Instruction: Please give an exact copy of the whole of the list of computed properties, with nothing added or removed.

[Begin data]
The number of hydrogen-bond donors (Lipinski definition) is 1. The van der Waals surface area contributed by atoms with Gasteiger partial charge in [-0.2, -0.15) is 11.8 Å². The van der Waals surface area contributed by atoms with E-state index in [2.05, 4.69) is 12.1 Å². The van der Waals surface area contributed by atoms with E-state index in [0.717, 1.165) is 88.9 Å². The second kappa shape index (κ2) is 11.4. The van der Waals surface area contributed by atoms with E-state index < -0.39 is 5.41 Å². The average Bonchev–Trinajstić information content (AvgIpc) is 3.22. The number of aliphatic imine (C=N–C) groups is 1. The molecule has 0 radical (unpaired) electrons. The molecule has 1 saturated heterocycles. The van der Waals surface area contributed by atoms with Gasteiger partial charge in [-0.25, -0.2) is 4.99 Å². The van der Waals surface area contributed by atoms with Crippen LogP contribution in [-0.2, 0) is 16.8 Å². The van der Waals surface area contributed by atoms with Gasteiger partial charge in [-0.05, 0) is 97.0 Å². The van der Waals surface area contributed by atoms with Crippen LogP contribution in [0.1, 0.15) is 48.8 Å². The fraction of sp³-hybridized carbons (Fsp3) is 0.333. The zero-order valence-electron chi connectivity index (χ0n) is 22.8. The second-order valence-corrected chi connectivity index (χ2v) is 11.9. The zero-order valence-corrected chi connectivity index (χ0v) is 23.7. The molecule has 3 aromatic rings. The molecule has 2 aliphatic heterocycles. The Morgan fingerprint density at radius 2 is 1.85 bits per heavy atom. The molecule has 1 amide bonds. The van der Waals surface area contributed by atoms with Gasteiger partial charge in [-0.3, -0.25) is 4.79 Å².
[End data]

The number of hydrogen-bond donors (Lipinski definition) is 1. The van der Waals surface area contributed by atoms with Gasteiger partial charge in [-0.2, -0.15) is 11.8 Å². The van der Waals surface area contributed by atoms with E-state index in [2.05, 4.69) is 12.1 Å². The van der Waals surface area contributed by atoms with E-state index in [0.717, 1.165) is 88.9 Å². The second kappa shape index (κ2) is 11.4. The van der Waals surface area contributed by atoms with E-state index < -0.39 is 5.41 Å². The average Bonchev–Trinajstić information content (AvgIpc) is 3.22. The number of aliphatic imine (C=N–C) groups is 1. The molecule has 0 radical (unpaired) electrons. The molecule has 1 saturated heterocycles. The van der Waals surface area contributed by atoms with Gasteiger partial charge in [-0.25, -0.2) is 4.99 Å². The van der Waals surface area contributed by atoms with Crippen LogP contribution in [-0.2, 0) is 16.8 Å². The van der Waals surface area contributed by atoms with Gasteiger partial charge in [-0.05, 0) is 97.0 Å². The van der Waals surface area contributed by atoms with Crippen LogP contribution in [0.1, 0.15) is 48.8 Å². The fraction of sp³-hybridized carbons (Fsp3) is 0.333. The zero-order valence-electron chi connectivity index (χ0n) is 22.8. The second-order valence-corrected chi connectivity index (χ2v) is 11.9. The zero-order valence-corrected chi connectivity index (χ0v) is 23.7. The molecule has 3 aromatic rings. The molecule has 2 aliphatic heterocycles. The Morgan fingerprint density at radius 2 is 1.85 bits per heavy atom. The molecule has 1 amide bonds. The van der Waals surface area contributed by atoms with Gasteiger partial charge in [-0.3, -0.25) is 4.79 Å².